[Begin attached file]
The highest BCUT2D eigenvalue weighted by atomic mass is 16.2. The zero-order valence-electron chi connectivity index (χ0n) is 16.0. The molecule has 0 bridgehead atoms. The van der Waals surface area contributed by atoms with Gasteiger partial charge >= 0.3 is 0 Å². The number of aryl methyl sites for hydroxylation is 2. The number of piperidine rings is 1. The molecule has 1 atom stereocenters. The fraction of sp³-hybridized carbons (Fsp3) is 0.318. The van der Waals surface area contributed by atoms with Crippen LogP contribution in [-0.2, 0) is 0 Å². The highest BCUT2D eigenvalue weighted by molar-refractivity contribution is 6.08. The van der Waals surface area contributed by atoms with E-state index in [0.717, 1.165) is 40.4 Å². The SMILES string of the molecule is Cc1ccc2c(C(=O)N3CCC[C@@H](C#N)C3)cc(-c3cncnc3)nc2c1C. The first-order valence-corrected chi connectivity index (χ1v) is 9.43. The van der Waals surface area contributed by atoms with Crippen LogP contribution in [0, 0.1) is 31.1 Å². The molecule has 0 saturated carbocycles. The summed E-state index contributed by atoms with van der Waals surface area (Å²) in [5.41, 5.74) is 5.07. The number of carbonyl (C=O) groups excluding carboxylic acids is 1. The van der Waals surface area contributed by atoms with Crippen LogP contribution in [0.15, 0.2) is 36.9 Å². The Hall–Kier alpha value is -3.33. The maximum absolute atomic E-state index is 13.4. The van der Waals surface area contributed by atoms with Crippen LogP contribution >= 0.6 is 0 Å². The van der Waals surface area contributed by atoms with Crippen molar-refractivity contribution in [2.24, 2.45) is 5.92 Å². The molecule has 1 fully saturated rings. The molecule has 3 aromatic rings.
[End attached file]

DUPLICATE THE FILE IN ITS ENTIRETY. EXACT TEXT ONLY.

The highest BCUT2D eigenvalue weighted by atomic mass is 16.2. The zero-order valence-electron chi connectivity index (χ0n) is 16.0. The molecule has 0 bridgehead atoms. The van der Waals surface area contributed by atoms with Gasteiger partial charge >= 0.3 is 0 Å². The number of aryl methyl sites for hydroxylation is 2. The number of piperidine rings is 1. The molecule has 1 atom stereocenters. The fraction of sp³-hybridized carbons (Fsp3) is 0.318. The van der Waals surface area contributed by atoms with Crippen LogP contribution in [-0.2, 0) is 0 Å². The highest BCUT2D eigenvalue weighted by molar-refractivity contribution is 6.08. The van der Waals surface area contributed by atoms with E-state index in [0.717, 1.165) is 40.4 Å². The SMILES string of the molecule is Cc1ccc2c(C(=O)N3CCC[C@@H](C#N)C3)cc(-c3cncnc3)nc2c1C. The first-order valence-corrected chi connectivity index (χ1v) is 9.43. The van der Waals surface area contributed by atoms with Crippen LogP contribution in [0, 0.1) is 31.1 Å². The molecule has 0 saturated carbocycles. The summed E-state index contributed by atoms with van der Waals surface area (Å²) in [5.41, 5.74) is 5.07. The number of carbonyl (C=O) groups excluding carboxylic acids is 1. The van der Waals surface area contributed by atoms with Crippen LogP contribution in [0.15, 0.2) is 36.9 Å². The Hall–Kier alpha value is -3.33. The maximum absolute atomic E-state index is 13.4. The van der Waals surface area contributed by atoms with Crippen LogP contribution >= 0.6 is 0 Å². The van der Waals surface area contributed by atoms with Crippen molar-refractivity contribution in [2.24, 2.45) is 5.92 Å². The molecule has 1 fully saturated rings. The molecule has 3 aromatic rings.